Since 2011, Sol Collective has worked to bring the ancient tradition of Dia de los Muertos (Day of the Dead) to the Sacramento community. Shrouded in mysticism for many North Americans, Day of the Dead is a Mexican tradition celebrating and honoring the lives of relatives and ancestors past. Sol Collective’s annual Souls of the City festival and cultural arts programming offer hands-on education about the deep-rooted history and traditions of Dia de los Muertos.
For the sixth year, and in partnership with the Sacramento History Museum, Sol Collective will be hosting workshops in sugar skull making, altar building, and the history of Dia de los Muertos through arts. These workshops are open to anyone in the community interested in learning about the ancient traditions and culture behind Dia de Los Muertos.
Sol Collective believes that it is through open education and sharing of cultures that respect, understanding, and equity are cultivated. In our current political climate it is this education that separates cultural appreciation and cultural appropriation. We encourage community members of all ethnicities and socioeconomic backgrounds to come out, learn the history, and participate in honoring their loved ones passed.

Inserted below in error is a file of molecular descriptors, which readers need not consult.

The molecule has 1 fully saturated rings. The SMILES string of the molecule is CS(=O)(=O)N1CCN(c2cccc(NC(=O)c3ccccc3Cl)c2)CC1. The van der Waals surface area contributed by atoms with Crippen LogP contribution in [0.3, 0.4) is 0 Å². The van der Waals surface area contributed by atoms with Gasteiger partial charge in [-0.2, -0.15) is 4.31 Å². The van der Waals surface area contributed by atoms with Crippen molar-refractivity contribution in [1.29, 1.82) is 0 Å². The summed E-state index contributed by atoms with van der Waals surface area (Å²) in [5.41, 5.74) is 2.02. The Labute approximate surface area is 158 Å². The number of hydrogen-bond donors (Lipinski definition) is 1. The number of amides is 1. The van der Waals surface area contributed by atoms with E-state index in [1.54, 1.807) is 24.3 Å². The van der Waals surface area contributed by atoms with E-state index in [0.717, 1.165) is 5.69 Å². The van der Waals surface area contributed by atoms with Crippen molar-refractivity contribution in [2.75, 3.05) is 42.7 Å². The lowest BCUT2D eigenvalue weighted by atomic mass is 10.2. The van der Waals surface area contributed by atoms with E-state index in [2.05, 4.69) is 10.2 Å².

Souls of the City 2017 Schedule:
This workshop will teach the traditions of creating Dia de Los Muertos masks using plaster. These masks are traditionally used to hide one’s identity during Dia de Los Muertos ceremony. Participants will learn
the techniques behind plaster mask making and decoration. This workshop is hands-on and communal. All participants will leave with a custom created plaster mask they have created.
Sugar skulls are a traditional offering used to celebrate the Mexican holiday Dia de Los Muertos. Usually placed as decorations to recognize those who have passed away, the sugar skull represents a departed soul and can have the name written on the forehead to be placed at a home altar or gravestone to honor the loved ones no longer with us. In this workshop Sugar Skulls will be colorfully decorated with icing, tin foil, glitter and colorful sugars. Fun for the whole family! And If cared for and kept dry, they can last for years.
Join community members as they discuss the meaning and history of Dia de los Muertos.
Souls of the City Festival – November 4 // 6pm-10pm // Sacramento History Museum
We invite the entire community to come join us as Sacramento Aztec Dancers Maquilli Tonatiuh lead the official Day of the Dead ceremony at the annual Souls of the City festival in Old Sacramento.